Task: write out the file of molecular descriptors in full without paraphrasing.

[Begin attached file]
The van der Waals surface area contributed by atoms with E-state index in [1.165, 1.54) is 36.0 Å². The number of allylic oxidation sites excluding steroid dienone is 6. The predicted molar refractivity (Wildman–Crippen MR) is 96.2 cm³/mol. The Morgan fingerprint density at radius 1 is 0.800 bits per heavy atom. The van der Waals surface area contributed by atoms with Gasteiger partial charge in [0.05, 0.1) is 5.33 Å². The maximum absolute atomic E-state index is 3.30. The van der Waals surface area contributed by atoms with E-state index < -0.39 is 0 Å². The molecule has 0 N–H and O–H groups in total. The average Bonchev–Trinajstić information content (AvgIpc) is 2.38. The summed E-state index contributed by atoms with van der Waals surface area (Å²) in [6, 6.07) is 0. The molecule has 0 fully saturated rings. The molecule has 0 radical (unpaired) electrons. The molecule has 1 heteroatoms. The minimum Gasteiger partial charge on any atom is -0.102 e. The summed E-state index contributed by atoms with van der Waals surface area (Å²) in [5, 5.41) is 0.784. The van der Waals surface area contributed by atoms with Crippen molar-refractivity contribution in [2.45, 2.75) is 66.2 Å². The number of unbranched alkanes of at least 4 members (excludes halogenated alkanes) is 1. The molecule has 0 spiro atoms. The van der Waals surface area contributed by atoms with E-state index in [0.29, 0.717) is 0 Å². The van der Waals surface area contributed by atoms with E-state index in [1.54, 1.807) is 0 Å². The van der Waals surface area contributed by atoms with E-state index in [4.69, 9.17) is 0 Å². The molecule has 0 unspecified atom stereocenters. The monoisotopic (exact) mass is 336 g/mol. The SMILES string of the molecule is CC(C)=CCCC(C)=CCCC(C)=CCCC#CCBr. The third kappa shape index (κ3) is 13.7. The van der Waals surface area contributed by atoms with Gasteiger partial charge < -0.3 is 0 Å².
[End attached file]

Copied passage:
The van der Waals surface area contributed by atoms with E-state index in [1.165, 1.54) is 36.0 Å². The number of allylic oxidation sites excluding steroid dienone is 6. The predicted molar refractivity (Wildman–Crippen MR) is 96.2 cm³/mol. The Morgan fingerprint density at radius 1 is 0.800 bits per heavy atom. The van der Waals surface area contributed by atoms with Gasteiger partial charge in [0.05, 0.1) is 5.33 Å². The maximum absolute atomic E-state index is 3.30. The van der Waals surface area contributed by atoms with E-state index < -0.39 is 0 Å². The molecule has 0 N–H and O–H groups in total. The average Bonchev–Trinajstić information content (AvgIpc) is 2.38. The summed E-state index contributed by atoms with van der Waals surface area (Å²) in [6, 6.07) is 0. The molecule has 0 fully saturated rings. The molecule has 0 radical (unpaired) electrons. The molecule has 1 heteroatoms. The minimum Gasteiger partial charge on any atom is -0.102 e. The summed E-state index contributed by atoms with van der Waals surface area (Å²) in [5, 5.41) is 0.784. The van der Waals surface area contributed by atoms with Crippen molar-refractivity contribution in [2.45, 2.75) is 66.2 Å². The number of unbranched alkanes of at least 4 members (excludes halogenated alkanes) is 1. The molecule has 0 spiro atoms. The van der Waals surface area contributed by atoms with E-state index in [0.29, 0.717) is 0 Å². The van der Waals surface area contributed by atoms with E-state index in [1.54, 1.807) is 0 Å². The van der Waals surface area contributed by atoms with E-state index in [4.69, 9.17) is 0 Å². The molecule has 0 unspecified atom stereocenters. The monoisotopic (exact) mass is 336 g/mol. The SMILES string of the molecule is CC(C)=CCCC(C)=CCCC(C)=CCCC#CCBr. The third kappa shape index (κ3) is 13.7. The van der Waals surface area contributed by atoms with Gasteiger partial charge < -0.3 is 0 Å².